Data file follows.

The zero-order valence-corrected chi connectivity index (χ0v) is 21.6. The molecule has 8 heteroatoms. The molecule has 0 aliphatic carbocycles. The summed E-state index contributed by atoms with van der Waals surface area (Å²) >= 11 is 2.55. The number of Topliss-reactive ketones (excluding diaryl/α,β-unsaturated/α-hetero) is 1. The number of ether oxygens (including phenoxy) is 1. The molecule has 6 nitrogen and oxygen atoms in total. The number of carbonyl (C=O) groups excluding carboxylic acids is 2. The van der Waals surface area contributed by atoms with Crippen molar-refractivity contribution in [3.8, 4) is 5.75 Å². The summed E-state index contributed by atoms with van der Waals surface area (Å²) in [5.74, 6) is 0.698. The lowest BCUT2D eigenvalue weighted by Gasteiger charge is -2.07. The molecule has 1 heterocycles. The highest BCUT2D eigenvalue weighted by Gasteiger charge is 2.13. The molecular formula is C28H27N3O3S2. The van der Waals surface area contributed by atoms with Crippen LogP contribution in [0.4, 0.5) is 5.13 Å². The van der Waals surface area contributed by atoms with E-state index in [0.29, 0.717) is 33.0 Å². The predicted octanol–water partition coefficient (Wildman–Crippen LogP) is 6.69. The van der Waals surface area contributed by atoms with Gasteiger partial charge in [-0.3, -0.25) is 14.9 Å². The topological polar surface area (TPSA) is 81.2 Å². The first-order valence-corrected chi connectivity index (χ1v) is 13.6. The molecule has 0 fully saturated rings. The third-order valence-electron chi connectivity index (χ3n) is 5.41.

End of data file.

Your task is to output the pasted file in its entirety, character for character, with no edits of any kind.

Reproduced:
The zero-order valence-corrected chi connectivity index (χ0v) is 21.6. The molecule has 8 heteroatoms. The molecule has 0 aliphatic carbocycles. The summed E-state index contributed by atoms with van der Waals surface area (Å²) >= 11 is 2.55. The number of Topliss-reactive ketones (excluding diaryl/α,β-unsaturated/α-hetero) is 1. The number of ether oxygens (including phenoxy) is 1. The molecule has 6 nitrogen and oxygen atoms in total. The number of carbonyl (C=O) groups excluding carboxylic acids is 2. The van der Waals surface area contributed by atoms with Crippen molar-refractivity contribution in [3.8, 4) is 5.75 Å². The summed E-state index contributed by atoms with van der Waals surface area (Å²) in [5.74, 6) is 0.698. The lowest BCUT2D eigenvalue weighted by Gasteiger charge is -2.07. The molecule has 1 heterocycles. The highest BCUT2D eigenvalue weighted by Gasteiger charge is 2.13. The molecular formula is C28H27N3O3S2. The van der Waals surface area contributed by atoms with Crippen LogP contribution in [0.4, 0.5) is 5.13 Å². The van der Waals surface area contributed by atoms with E-state index in [0.29, 0.717) is 33.0 Å². The predicted octanol–water partition coefficient (Wildman–Crippen LogP) is 6.69. The van der Waals surface area contributed by atoms with Gasteiger partial charge in [-0.3, -0.25) is 14.9 Å². The topological polar surface area (TPSA) is 81.2 Å². The first-order valence-corrected chi connectivity index (χ1v) is 13.6. The molecule has 0 fully saturated rings. The third-order valence-electron chi connectivity index (χ3n) is 5.41.